27 oct. 2011

Don't Explain

Poets, don't explain your poetry in your poetry reading. Just read the damn poems. Nobody cares how or why you wrote them, or when or where. If the poem needs an explanation, you haven't written it well enough. If it needs an anecdote, then put the anecdote in the poem itself. If your explanation is better, more engaging, more interesting, than the poem, then your poem is no good anyway. Toss it.

Today in my reading my plan is to read some translations of Juan Gelman, selections from "The Beaches of Northern California" and "The Thelonious Monk Fake Book," and "After Michael Palmer." I might do "The Complete Sentence Game" too, which is a poem that is improvised and takes a different shape every time.

10 comentarios:

Jim Murdoch dijo...

I don’t care to go to poetry readings, full stop. But I have to disagree about no one wanting to know about the poem. I find most people are fascinated about that kind of stuff. Just look at what gets included in books about poets and authors. I think it depends on the reading. If the poet is well known, and his or her poetry is well known then the audience is hoping for a more personal insight into the poem. They want to see if they got it right when they read it.

I had a poem published on a blog recently and one person left the following comment: “I want to know more of what that poem means.” Now, personally, I thought the poem was transparently obvious but as it was a love poem dedicated to a woman called Jen I decided to leave a comment telling the woman a bit about my relationship with this woman and in that comment I included a second poem I had written her but I never explained anything. I just put the poem in context. It is not a bad poem but it was a poem written for an individual and so only she can make a certain sense out of it. In the comment I wrote:

I have compared a poem to an iceberg before – only the tip appears on the page, the rest is buried in the poet’s mind. In that respect, every poem you’ve ever read was incomplete. Here I’m with Samuel Johnson: “A writer only begins a book. A reader finishes it.” The same rule applies, more so I would say, with poetry.

So I effectively turned this into a teaching opportunity and that’s one of the main reason I explain anything, not that the work needs explanation but inexperienced poets (and readers) need to know why it doesn’t need any explanation.

Jonathan dijo...

Thanks for your insightful comment. If someone aaked me what a poem I wrote means, I would tell her that that interpretation is the reader's job, not the writer's.

Of course, people do want those little explanatory comments, but that is because they don't take the poetry seriously enough. Your approach to that particular teaching moment was very astute: give them another poem.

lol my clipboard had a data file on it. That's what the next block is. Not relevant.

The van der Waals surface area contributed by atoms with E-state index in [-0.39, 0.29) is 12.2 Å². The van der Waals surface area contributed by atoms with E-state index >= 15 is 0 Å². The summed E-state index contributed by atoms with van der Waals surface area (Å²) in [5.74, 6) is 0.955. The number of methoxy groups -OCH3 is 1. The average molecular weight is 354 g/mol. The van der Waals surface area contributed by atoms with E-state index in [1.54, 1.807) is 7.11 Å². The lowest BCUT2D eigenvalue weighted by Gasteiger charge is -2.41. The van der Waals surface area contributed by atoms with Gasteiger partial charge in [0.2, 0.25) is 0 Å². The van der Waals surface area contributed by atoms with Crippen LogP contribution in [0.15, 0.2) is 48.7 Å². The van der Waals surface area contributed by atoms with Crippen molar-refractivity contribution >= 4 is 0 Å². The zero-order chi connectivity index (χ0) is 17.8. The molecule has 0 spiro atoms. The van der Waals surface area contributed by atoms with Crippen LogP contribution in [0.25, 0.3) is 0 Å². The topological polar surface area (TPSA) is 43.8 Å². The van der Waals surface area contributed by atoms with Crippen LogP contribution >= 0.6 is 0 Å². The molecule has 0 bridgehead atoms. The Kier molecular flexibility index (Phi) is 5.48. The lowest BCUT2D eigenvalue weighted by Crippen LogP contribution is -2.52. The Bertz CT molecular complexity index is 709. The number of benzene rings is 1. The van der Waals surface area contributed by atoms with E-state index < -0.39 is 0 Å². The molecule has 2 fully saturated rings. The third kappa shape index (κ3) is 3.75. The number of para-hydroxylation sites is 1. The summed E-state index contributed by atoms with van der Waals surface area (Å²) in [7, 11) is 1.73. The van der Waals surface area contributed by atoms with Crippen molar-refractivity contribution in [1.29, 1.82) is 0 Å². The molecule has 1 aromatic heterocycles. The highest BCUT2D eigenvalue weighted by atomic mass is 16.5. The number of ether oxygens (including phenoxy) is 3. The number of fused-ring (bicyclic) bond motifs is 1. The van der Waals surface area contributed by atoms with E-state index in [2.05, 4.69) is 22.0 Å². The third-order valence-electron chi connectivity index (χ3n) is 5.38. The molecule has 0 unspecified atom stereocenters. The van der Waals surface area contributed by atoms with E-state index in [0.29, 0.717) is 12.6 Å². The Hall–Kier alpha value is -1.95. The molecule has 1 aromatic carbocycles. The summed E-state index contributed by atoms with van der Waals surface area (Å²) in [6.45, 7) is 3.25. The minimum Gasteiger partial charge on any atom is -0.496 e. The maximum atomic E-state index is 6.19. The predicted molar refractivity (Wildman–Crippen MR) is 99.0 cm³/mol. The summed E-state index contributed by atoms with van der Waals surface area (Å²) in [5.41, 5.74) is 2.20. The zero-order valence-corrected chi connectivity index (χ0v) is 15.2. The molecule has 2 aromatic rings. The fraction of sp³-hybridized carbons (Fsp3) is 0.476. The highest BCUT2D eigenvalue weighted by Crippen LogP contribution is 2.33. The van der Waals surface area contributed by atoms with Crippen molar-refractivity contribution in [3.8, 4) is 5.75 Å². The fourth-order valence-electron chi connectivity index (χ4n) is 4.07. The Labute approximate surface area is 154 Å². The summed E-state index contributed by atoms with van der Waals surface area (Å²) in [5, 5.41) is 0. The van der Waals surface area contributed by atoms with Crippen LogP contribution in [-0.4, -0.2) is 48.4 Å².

Joseph Hutchison dijo...

I second Jim's key point. I never explain my poems when I give a reading, but the most common questions I get after a reading involve how, why, when, where—journalistic questions, in other words. Occasionally there's a "what did you mean by" question. Such questions can be silly. I remember a person after a reading by Galway Kinnell praising "The Bear," which he'd performed beautifully, but going on to say, "There's only one thing that bothers me: what did you mean when you said the steam coming up from the snow was 'lung-colored.' Did you mean pink?" (I don't remember Kinnell's response.) On the other hand, such questions have led to some interesting conversations about authorial intent, the nature of metaphor, etc. Anyway, I mildly object to the notion that the poet delivers an object which is beyond common questions. It seems arrogant, somehow, to dismiss a reader or listener with a haughty comment and a pat on the head. If some poem I've written inspires a dialog, I'm happy to engage in it.

Jonathan dijo...

Good points. I'm glad you don't explain when you read but are gracious with questions afterwards. That seems like a reasonable compromise.

scott g.f.bailey dijo...

I agree with what I think is Jonathan's point: that the presentation of art should be free of explanations (which, I think, are generally sort of elaborate apologies for the art). Certainly discussion of the art afterwards can range as widely as the participants have patience for.

Jonathan dijo...

I was thinking, particularly, of the explanations that "shadow" the poem, that talk about everything that the poem itself talks about, and are perhaps longer than the poem itself. The poet essentially presents two versions of the poem, or of the experience that gave rise to it. This undercuts the poem, especially if the explanation is actually superior, as it is with a lot of short story-telling lyrics. In my reading tonight I'm going to try to avoid all explanations and see what happens.

scott g.f.bailey dijo...

A well-formed work of art should be the most accurate map of itself, anyway.

Jordan dijo...

Someone who used to explain his poems at poetry readings was Robert Creeley.

Clarissa dijo...

"Poets, don't explain your poetry in your poetry reading. Just read the damn poems. Nobody cares how or why you wrote them, or when or where."

-Hear, hear! I'd go to more poetry readings if poets listened to this advice. The most recent reading I've been to was a disaster precisely because the young poet (who is actually quite good as a poet) kept sharing these very boring anecdotes from their life that only their spouse and sibling who were in the audience managed to understand and enjoy.

Andrew Shields dijo...

Singer-songwriters often explain their songs in similar ways, which utterly ruins them. "It's about ..." Well, duh!